ADHD to the Fourth Power
by Tatiana Guerreiro Ramos
“Has anyone seen my phone?”
“Where are my shoes??!!”
“Who moved my bag??!”
“My jacket was right here an hour ago.”
Those are direct quotes. Not from my kids. Not from my students.
I have what is likely undiagnosed ADHD; I was probably 2E - twice exceptional - high IQ, with a learning difference. I was born in the early 70s, when that sort of thing wasn’t, well, a thing. It was “energetic” and “lacks follow-through;” it was “She’s not working to her potential” and “She’s super bright, but can’t focus.” I wended my way through college, applied to law school, took the LSAT cold, no prep, and scored in the 80th percentile. Advertising, personal assistant, advertising again; marriage, teaching, motherhood, un-marriage; personal assistant again. Managed a yoga studio and a children’s clothing store. Did bookkeeping. And professional organizing. There were probably some other jobs in there that I simply can’t remember.
Then I moved to Berkeley. And found Classroom Matters.
I found my superpowers, along with some literature about ADHD. And puzzle pieces started to fall into place.
About me. About my three kids. About how I parented, about how they responded to my parenting. About our shared world and common experiences in school.
About all the things.
And after cursing my genes and railing at my brain a little bit, I decided I wanted my kids to have a different relationship with ADHD, and with themselves.
Parenting and coaching ADHD kids is already challenging, as so many of you know. When you are trying to do so through the brain-scramble of ADHD yourself, it becomes exponentially harder.
Enter the planners. And the checklists. And the phone reminder alarms. And the wall calendars. Add the giant Post-It notes, taped onto doors for increased visibility. More recently, you may come across the writing on the wall. Not the figurative writing. The actual writing on the wall. Bless the inventors of white board markers. And eggshell finish paint.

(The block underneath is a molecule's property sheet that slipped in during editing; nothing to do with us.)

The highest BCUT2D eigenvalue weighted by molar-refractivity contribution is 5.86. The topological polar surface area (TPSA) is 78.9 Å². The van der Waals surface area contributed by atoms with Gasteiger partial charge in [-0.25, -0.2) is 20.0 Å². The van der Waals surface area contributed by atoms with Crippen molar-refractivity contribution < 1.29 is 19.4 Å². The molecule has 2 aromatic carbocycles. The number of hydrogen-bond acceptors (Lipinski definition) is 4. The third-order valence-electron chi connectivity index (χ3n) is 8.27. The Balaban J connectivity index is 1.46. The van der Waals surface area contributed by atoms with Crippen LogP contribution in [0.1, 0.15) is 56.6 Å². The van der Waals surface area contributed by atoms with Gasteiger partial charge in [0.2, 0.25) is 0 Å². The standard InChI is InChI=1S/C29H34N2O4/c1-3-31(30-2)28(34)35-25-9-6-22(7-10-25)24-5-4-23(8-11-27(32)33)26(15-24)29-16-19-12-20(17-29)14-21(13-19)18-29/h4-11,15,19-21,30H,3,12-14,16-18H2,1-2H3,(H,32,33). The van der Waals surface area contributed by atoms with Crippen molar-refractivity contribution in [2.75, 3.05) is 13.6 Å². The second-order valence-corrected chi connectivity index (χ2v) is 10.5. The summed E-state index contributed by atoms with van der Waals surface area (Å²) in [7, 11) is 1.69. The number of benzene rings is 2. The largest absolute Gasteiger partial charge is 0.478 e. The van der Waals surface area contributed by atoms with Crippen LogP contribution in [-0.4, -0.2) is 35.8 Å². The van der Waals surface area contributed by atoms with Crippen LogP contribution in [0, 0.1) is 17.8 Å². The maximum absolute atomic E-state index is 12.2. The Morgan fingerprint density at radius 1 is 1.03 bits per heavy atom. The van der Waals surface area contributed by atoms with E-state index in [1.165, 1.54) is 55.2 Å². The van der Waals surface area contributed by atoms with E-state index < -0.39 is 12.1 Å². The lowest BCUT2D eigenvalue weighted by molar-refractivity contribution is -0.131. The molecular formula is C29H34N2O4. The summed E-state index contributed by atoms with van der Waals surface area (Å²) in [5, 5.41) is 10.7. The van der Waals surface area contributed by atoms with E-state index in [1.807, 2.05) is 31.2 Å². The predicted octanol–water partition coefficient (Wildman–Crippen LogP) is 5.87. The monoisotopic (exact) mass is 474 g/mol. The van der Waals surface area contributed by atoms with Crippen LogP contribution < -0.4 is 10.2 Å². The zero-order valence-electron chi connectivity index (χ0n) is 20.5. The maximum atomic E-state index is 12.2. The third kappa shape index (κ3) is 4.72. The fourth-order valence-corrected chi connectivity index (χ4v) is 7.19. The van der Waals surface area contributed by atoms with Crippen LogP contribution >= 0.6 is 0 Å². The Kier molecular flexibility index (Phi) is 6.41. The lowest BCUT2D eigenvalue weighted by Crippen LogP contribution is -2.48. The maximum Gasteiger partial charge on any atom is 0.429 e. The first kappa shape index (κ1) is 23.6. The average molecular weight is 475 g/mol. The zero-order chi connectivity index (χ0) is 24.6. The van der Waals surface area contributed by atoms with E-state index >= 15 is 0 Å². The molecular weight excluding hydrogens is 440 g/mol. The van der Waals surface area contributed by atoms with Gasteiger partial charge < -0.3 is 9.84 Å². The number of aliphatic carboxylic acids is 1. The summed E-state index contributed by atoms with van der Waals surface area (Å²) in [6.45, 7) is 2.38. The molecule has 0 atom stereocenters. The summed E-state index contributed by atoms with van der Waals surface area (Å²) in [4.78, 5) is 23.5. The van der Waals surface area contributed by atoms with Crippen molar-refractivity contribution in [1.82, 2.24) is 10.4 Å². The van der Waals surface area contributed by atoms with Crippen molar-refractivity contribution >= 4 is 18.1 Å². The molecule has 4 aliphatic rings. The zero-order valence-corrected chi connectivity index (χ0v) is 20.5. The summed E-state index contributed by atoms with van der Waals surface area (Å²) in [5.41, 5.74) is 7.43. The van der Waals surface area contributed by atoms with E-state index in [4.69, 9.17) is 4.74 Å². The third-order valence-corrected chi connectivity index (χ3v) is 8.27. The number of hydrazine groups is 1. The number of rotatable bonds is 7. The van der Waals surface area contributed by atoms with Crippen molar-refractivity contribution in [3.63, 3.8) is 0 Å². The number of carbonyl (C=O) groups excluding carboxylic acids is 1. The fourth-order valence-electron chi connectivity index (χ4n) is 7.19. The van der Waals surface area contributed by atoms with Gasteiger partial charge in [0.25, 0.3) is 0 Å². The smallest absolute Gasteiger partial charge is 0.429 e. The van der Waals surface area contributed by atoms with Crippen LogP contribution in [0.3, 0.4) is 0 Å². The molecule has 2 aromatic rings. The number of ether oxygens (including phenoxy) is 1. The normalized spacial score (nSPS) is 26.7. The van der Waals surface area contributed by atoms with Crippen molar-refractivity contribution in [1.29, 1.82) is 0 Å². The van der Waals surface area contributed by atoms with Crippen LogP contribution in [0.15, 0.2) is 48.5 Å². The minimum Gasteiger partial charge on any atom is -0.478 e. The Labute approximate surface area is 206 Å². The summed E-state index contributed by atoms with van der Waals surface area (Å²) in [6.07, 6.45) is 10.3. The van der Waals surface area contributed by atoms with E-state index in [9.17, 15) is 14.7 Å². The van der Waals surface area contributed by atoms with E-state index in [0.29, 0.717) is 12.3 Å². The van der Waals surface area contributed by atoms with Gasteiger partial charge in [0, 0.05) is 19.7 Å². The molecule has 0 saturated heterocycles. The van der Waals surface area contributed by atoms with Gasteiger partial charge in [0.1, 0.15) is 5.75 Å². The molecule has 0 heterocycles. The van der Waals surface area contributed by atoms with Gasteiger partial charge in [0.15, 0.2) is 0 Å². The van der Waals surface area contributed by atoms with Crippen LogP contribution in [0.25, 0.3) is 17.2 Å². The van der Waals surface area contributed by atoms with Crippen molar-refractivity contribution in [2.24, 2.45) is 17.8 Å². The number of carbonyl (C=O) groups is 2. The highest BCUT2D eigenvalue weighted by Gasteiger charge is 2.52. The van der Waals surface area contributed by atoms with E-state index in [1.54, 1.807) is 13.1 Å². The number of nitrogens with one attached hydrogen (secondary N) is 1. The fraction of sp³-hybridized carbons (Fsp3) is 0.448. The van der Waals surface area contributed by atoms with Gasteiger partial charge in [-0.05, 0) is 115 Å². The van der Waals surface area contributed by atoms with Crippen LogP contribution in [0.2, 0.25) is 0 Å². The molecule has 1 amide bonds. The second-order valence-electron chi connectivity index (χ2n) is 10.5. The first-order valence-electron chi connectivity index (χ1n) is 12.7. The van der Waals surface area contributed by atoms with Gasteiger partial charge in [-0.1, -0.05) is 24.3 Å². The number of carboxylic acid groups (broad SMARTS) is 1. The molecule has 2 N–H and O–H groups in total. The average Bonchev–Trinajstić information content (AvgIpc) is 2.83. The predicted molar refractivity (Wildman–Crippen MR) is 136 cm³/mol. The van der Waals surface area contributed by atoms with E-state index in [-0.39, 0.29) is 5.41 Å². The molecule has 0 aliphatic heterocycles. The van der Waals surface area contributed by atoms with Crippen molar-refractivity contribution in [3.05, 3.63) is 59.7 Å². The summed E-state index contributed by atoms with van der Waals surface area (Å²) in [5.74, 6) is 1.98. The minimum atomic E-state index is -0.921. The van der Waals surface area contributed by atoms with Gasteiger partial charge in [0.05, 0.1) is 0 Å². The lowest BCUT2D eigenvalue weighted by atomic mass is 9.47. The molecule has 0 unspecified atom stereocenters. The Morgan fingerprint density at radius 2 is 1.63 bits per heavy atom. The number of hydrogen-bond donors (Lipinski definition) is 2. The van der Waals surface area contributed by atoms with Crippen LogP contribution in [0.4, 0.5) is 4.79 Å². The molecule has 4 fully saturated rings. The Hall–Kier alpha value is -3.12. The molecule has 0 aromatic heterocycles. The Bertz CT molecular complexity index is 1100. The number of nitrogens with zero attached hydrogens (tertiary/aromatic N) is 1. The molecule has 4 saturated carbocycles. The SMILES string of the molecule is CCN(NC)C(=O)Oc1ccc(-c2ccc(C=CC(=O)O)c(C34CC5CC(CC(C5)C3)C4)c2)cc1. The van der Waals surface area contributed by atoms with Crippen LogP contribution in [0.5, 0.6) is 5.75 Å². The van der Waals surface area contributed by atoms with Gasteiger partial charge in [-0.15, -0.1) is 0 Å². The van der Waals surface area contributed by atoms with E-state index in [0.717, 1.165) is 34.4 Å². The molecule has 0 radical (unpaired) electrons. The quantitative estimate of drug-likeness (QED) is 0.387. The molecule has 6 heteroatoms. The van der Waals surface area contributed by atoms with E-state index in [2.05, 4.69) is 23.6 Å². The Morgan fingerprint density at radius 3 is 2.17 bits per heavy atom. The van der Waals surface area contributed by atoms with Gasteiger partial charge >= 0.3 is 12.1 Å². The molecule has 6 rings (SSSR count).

I try new ways to scaffold my children, then forget to employ those same strategies with myself. I explain to my oldest that if he doesn’t do something when I ask him to, he is likely to forget to do it altogether. Just like I forgot to register him for hockey in time for the early bird discount. I walk my middle kid through a multi-step project, outlining micro-steps and helping him chunk tasks into manageable work periods. Then become a weepy deer in headlights when staring down the barrel of a deadline I have to meet for a workshop I’m running. I implore my youngest to breathe and calm herself, then flip out when I feel overwhelmed.
Cue the Big Top Circus theme song. And the crying. And the wine (for me, not the kids).
Then, just like I encourage my kids to be persistent, and dig deep for grit, and scrape the bottoms of their self-compassion buckets, I talk myself back from the ledge. And I try to model what it looks like to problem-solve and be flexible; to cut myself some slack; to be human and flawed, and still hold my head high.
Because yes, my three kids and I walk through this world with ADHD. We also walk through this world with some badass talents and unique gifts. And nothing is going to stop us from sharing them.
That’s ADHD to the fourth power.